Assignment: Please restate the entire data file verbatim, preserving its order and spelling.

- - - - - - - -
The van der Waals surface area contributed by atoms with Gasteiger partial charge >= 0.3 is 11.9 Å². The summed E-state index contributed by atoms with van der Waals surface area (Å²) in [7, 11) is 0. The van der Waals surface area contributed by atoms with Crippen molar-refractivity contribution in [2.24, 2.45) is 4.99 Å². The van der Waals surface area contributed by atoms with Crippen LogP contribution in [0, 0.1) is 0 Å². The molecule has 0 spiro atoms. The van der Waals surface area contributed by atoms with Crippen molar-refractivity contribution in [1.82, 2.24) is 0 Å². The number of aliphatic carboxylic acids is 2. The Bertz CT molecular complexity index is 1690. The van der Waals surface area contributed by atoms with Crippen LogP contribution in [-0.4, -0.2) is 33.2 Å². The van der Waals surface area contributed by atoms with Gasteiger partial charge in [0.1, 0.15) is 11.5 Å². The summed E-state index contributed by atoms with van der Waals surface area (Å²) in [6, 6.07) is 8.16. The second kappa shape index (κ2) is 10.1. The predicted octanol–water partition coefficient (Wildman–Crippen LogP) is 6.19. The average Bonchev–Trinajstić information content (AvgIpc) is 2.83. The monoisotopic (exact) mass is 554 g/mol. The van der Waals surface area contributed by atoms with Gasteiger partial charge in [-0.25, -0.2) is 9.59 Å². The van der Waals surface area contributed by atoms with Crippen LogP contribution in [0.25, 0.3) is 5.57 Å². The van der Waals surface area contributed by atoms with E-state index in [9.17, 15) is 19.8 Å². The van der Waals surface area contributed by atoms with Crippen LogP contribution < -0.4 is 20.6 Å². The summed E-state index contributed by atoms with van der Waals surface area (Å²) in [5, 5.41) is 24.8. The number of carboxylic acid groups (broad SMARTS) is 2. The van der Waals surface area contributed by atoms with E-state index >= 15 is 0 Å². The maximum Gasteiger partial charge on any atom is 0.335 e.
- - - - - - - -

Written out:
The van der Waals surface area contributed by atoms with Gasteiger partial charge >= 0.3 is 11.9 Å². The summed E-state index contributed by atoms with van der Waals surface area (Å²) in [7, 11) is 0. The van der Waals surface area contributed by atoms with Crippen molar-refractivity contribution in [2.24, 2.45) is 4.99 Å². The van der Waals surface area contributed by atoms with Crippen LogP contribution in [0, 0.1) is 0 Å². The molecule has 0 spiro atoms. The van der Waals surface area contributed by atoms with Crippen molar-refractivity contribution in [1.82, 2.24) is 0 Å². The number of aliphatic carboxylic acids is 2. The Bertz CT molecular complexity index is 1690. The van der Waals surface area contributed by atoms with Crippen LogP contribution in [-0.4, -0.2) is 33.2 Å². The van der Waals surface area contributed by atoms with Gasteiger partial charge in [0.1, 0.15) is 11.5 Å². The summed E-state index contributed by atoms with van der Waals surface area (Å²) in [6, 6.07) is 8.16. The second kappa shape index (κ2) is 10.1. The predicted octanol–water partition coefficient (Wildman–Crippen LogP) is 6.19. The average Bonchev–Trinajstić information content (AvgIpc) is 2.83. The monoisotopic (exact) mass is 554 g/mol. The van der Waals surface area contributed by atoms with Gasteiger partial charge in [-0.25, -0.2) is 9.59 Å². The van der Waals surface area contributed by atoms with Crippen LogP contribution in [0.25, 0.3) is 5.57 Å². The van der Waals surface area contributed by atoms with E-state index in [9.17, 15) is 19.8 Å². The van der Waals surface area contributed by atoms with Crippen LogP contribution < -0.4 is 20.6 Å². The summed E-state index contributed by atoms with van der Waals surface area (Å²) in [5, 5.41) is 24.8. The number of carboxylic acid groups (broad SMARTS) is 2. The van der Waals surface area contributed by atoms with E-state index >= 15 is 0 Å². The maximum Gasteiger partial charge on any atom is 0.335 e.